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Old 17th Oct 2020, 8:36 pm   #21
Trigon.
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Default Re: Wiring a 110V two-phase motor?

I would think it's very likely a 'permanent split-capacitor motor':-

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I believe the '2 phase' label is to suggest it's a 'symmetrical' type, most suited for reversing applications.

Conect the two windings and the capacitor in a 'triangle' and apply 110v between the junction of the windings and either end of the capacitor. This allows simple reversing with a single pole switch.

Cheers
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Old 17th Oct 2020, 9:12 pm   #22
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Default Re: Wiring a 110V two-phase motor?

Quote:
Originally Posted by Trigon. View Post
I would think it's very likely a 'permanent split-capacitor motor':-

Attachment 218171
Yes, that's also how I'd suggest wiring it to try it out.

Chris
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Old 17th Oct 2020, 9:56 pm   #23
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Default Re: Wiring a 110V two-phase motor?

Klaxon still exists and is owned by Texecom. They can be found at:

St. Crispin Way
Haslingden
Lancashire
BB4 4PW
UK

Tel: 01706 234800
Email: sales@klaxonsignals.com

Perhaps they may be able to advise on this??
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Old 17th Oct 2020, 11:04 pm   #24
broadgage
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Default Re: Wiring a 110V two-phase motor?

Quote:
Originally Posted by Trigon. View Post
I would think it's very likely a 'permanent split-capacitor motor':-

Attachment 218171

I believe the '2 phase' label is to suggest it's a 'symmetrical' type, most suited for reversing applications.

Conect the two windings and the capacitor in a 'triangle' and apply 110v between the junction of the windings and either end of the capacitor. This allows simple reversing with a single pole switch.

Cheers

Possibly, but not in view that likely.
Split winding motors usually only have three connections, one end of each winding, with the other ends of the windings connected together internally.
Also such motors are not normally identified as 2 phase.
Capacitor start and capacitor run motors usually have the value of the required capacitor marked on the nameplate.
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Old 18th Oct 2020, 11:08 am   #25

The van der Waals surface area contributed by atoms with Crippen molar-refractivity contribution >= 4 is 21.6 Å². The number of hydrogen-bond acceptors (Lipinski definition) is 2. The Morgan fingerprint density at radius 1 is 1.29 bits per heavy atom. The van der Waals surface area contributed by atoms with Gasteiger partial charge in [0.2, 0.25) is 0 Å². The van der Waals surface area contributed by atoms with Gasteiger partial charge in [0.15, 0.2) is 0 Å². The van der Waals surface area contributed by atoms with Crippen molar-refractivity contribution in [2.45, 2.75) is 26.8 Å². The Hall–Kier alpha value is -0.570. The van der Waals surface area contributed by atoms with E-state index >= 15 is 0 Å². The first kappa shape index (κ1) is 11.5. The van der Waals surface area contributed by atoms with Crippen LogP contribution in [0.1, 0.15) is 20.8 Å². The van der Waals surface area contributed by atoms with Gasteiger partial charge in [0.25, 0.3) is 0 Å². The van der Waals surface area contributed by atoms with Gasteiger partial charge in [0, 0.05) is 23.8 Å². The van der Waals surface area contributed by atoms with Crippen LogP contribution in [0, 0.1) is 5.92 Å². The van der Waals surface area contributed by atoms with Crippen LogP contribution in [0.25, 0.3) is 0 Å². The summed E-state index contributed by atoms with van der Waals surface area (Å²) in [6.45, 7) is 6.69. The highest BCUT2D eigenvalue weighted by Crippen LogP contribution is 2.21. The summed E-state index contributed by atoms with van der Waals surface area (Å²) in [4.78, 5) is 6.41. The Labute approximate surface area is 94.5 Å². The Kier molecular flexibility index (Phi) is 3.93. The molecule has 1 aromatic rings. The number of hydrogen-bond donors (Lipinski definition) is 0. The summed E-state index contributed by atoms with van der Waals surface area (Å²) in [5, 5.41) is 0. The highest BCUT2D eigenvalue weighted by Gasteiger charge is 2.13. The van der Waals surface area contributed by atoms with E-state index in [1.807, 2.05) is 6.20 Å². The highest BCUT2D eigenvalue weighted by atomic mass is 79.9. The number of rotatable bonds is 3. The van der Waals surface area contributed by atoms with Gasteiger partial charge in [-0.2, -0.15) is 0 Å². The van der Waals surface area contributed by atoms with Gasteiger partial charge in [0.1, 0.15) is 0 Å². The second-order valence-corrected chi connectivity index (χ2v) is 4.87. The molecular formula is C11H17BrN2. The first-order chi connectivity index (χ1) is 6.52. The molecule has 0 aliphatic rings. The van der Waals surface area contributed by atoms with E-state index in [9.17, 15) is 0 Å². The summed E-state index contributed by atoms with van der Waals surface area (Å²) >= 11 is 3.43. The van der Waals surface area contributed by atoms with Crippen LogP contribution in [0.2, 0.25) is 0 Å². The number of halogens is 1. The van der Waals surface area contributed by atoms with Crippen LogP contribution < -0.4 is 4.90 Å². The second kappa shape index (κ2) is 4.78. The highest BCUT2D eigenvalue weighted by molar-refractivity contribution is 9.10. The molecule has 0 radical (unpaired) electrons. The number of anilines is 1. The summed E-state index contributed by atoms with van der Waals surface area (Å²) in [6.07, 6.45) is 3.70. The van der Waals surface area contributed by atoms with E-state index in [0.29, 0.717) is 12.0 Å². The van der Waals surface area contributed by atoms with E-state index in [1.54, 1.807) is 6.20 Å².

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Default Re: Wiring a 110V two-phase motor?

Quote:
Originally Posted by cmjones01 View Post
Since it's "Klaxon" branded and rotates at 100rpm, I wonder if it was intended to operate the shutters on a pulsed 'nee-naw' type siren? If so, it may have been powered from two of the three phases feeding the blower motor, maybe via a transformer or even taps on the blower's windings. For such a light duty, the extra cost of a winding for the third phase probably wasn't justified.
Chris
If you look up Broadmoor sirens, they are Klaxon CS8, the shutters are solenoid driven with spring return.
Having them motor driven would result in the shutters struggling to operate whilst the air is forcing itself against it in the closed position.
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Old 19th Oct 2020, 11:58 pm   #26
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Default Re: Wiring a 110V two-phase motor?

Quote:
Originally Posted by broadgage View Post
Possibly, but not in view that likely.
Split winding motors usually only have three connections, one end of each winding, with the other ends of the windings connected together internally.
Also such motors are not normally identified as 2 phase.
Capacitor start and capacitor run motors usually have the value of the required capacitor marked on the nameplate.
I was certainly of the impression that a motor labelled as being "two-phase" was simply that, intended to operate from a two-phase supply. And that the various forms of single-phase induction motors, split-phase, capacitor start, capacitor start and run, etc., were labelled as being "single-phase".

The attached chart, although just a single example, does tend to confirm that impression.


Cheers,
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File Type: pdf Brook Gryphon Connection Diagrams.pdf (385.0 KB, 23 views)
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Old Today, 10:02 am   #27
Brigham
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Default Re: Wiring a 110V two-phase motor?

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Originally Posted by Dave Moll View Post
Yes, that's not a bad simile. Bicycle pedals at 120 apart would be difficult to use.
I can't see why.
It works fine on pedal cars!
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